Out of my mind: Ten years more, for better or for worse
by Debbie Carini
Ten years ago, I was given a gift. It didn’t seem like it at the time, but here I am, in 2018, alive to tell you about it.
On May 20, 2008, a bubble burst in my brain. I might have been home alone when it happened or driving in a car or out in the garage trying to find hidden Halloween candy, but luckily, I wasn’t—I was in the house with my husband. He quickly realized something bad was happening and called 9-1-1.
A brain aneurysm had ruptured on my anterior communicating artery. The resulting bleed caused damage to the part of my brain that controls memory—especially short-term memory and my personal timeline. To say I was confused is an understatement. My friends and family, who spent time with me virtually around-the-clock at the hospital for nearly 30 days, kept a journal of my mixed-up thoughts.
Once when my dad was visiting me with my sisters, I grew very concerned that I had lost some homework (I was 30 years out of high school when it happened) and when he told me not to worry about it, I responded, “Dad! This goes on my permanent record!” (My sisters laughed, I know, because it’s written in the book);
I thought I was in an episode of the 1990s television show ER and that George Clooney was my doctor;
I told my husband I was having a hard time because I was trying to figure things out in three different languages (I only speak one);
I told another friend, “I think I’ve just had a really bad weekend.” (I was in the hospital for almost a month).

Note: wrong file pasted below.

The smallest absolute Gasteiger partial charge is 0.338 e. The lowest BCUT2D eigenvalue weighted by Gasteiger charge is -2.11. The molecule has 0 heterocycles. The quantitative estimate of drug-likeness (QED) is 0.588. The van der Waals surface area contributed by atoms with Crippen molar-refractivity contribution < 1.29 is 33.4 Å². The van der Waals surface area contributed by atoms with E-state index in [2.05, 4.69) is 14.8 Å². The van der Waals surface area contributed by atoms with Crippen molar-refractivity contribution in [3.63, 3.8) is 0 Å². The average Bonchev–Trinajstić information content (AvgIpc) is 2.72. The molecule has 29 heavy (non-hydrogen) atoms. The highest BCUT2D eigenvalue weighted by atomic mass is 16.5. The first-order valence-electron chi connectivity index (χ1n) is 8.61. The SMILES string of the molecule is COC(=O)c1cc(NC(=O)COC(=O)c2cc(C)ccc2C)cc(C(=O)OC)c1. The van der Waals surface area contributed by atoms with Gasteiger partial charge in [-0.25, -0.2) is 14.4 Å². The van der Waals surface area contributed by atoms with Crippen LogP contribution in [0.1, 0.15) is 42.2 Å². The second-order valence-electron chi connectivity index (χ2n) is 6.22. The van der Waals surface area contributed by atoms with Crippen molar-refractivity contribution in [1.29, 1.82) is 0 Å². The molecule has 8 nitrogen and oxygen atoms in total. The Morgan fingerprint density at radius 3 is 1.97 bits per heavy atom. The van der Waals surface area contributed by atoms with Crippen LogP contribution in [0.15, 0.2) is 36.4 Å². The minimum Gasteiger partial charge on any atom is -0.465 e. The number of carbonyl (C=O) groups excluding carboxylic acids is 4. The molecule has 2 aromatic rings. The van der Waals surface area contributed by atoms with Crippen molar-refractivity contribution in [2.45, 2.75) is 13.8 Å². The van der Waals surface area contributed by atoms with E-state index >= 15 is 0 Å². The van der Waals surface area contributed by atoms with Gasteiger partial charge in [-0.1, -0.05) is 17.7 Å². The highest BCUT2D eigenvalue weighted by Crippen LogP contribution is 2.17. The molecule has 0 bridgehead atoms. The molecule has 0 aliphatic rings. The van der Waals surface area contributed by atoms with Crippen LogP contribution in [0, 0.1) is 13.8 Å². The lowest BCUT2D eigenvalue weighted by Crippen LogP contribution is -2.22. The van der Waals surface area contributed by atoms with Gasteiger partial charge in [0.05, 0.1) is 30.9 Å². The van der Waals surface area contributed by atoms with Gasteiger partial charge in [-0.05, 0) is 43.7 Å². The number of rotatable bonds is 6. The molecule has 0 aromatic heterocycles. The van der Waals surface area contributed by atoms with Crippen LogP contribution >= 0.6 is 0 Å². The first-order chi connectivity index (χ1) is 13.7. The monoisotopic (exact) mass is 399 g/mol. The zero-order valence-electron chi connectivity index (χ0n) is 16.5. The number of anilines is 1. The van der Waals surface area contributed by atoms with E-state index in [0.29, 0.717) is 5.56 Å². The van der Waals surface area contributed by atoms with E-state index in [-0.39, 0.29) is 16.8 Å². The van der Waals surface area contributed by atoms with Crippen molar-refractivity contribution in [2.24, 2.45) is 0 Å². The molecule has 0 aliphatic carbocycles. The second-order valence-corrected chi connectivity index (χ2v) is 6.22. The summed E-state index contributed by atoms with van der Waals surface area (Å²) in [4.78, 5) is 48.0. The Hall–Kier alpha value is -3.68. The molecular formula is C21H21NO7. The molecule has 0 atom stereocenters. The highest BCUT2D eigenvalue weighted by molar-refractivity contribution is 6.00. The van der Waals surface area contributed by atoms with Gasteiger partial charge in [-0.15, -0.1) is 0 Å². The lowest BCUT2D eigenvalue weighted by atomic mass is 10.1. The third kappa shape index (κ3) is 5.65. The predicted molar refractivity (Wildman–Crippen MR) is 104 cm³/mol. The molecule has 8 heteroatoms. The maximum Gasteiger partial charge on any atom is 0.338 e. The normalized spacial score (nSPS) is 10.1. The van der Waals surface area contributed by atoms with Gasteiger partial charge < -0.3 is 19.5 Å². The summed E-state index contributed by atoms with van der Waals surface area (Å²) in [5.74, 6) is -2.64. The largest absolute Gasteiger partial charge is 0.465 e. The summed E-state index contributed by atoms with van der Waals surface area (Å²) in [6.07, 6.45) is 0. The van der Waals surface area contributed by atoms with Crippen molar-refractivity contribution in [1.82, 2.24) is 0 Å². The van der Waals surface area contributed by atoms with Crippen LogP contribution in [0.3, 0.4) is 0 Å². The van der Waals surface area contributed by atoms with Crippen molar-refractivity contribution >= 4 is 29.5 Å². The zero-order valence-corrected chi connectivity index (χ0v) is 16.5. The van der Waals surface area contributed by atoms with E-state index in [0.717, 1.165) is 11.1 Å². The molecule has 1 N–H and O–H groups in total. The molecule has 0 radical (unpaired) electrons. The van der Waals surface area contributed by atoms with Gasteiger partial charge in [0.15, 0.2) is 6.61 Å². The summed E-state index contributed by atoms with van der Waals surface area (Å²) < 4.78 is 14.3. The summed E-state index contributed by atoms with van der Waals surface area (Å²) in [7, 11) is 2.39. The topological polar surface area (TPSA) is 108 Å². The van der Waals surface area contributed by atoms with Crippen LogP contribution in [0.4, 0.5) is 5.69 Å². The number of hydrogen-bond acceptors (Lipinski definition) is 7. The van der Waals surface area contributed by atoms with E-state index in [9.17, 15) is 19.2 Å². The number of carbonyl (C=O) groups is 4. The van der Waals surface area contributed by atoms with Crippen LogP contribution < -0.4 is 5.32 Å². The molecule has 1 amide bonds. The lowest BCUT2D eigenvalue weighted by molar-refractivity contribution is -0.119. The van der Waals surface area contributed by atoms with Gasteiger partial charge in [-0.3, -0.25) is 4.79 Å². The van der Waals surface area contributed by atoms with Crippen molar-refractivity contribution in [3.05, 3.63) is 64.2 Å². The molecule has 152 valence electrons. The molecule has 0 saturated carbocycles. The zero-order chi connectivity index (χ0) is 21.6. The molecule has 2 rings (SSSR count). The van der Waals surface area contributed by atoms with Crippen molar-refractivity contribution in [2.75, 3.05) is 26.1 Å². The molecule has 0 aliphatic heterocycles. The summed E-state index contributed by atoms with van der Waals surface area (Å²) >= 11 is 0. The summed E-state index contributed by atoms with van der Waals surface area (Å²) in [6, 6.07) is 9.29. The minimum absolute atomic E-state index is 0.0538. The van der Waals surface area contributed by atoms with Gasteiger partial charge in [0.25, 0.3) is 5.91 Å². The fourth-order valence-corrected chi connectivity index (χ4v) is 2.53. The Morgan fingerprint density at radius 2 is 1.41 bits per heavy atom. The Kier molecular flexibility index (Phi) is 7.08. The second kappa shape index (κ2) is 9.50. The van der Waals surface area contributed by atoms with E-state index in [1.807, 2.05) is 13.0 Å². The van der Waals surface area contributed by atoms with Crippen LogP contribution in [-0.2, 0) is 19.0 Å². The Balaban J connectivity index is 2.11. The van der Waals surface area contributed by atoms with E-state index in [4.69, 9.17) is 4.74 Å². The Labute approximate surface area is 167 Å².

One of my favorite recurring themes was that I thought I was regularly in contact with my “friends” Senator and Mrs. John McCain (I do not know them). I also thought I was involved with the “mob” (probably from watching a lot of HBO’s The Sopranos before I had the aneurysm. The show had its last season in 2007).
Thankfully, I can report that a full decade later a few things have cleared-up, a little: I know the McCains aren’t inviting me to dinner and I also know that, although my name ends in a vowel, the only mob I’m part of is the one I call my big, warm and caring family.
But, I still have this...stumbling block, barrier, affliction, drawback, obstacle, impediment. In other words, a handicap: I’m pretty much always confused, lost and forgetful. I’ve learned tricks to help myself. I write notes, I use the camera on my phone, I ask a lot (a lot) of questions. And yet, permanent befuddlement is frustrating. Sometimes it makes me mad, and sometimes it makes me sad. And sometimes, I just have to laugh at myself.
The gift, it turns out, was learning that even in the middle of all the crazy, my family and friends have stuck with me. They help me find my car, they painstakingly help me remember the plots of movies, they exhibit limitless patience with my repeated and endless questions.
Of course, most people might think the gift is simply being alive, but the gift is so much more—it’s getting to see “for better or worse” in action. It’s getting to see those bromides about family and friendship come true. Ralph Waldo Emerson said, “It is one of the blessings of old friends that you can afford to be stupid with them.” As it turns out, it’s true, Ralph, it’s true.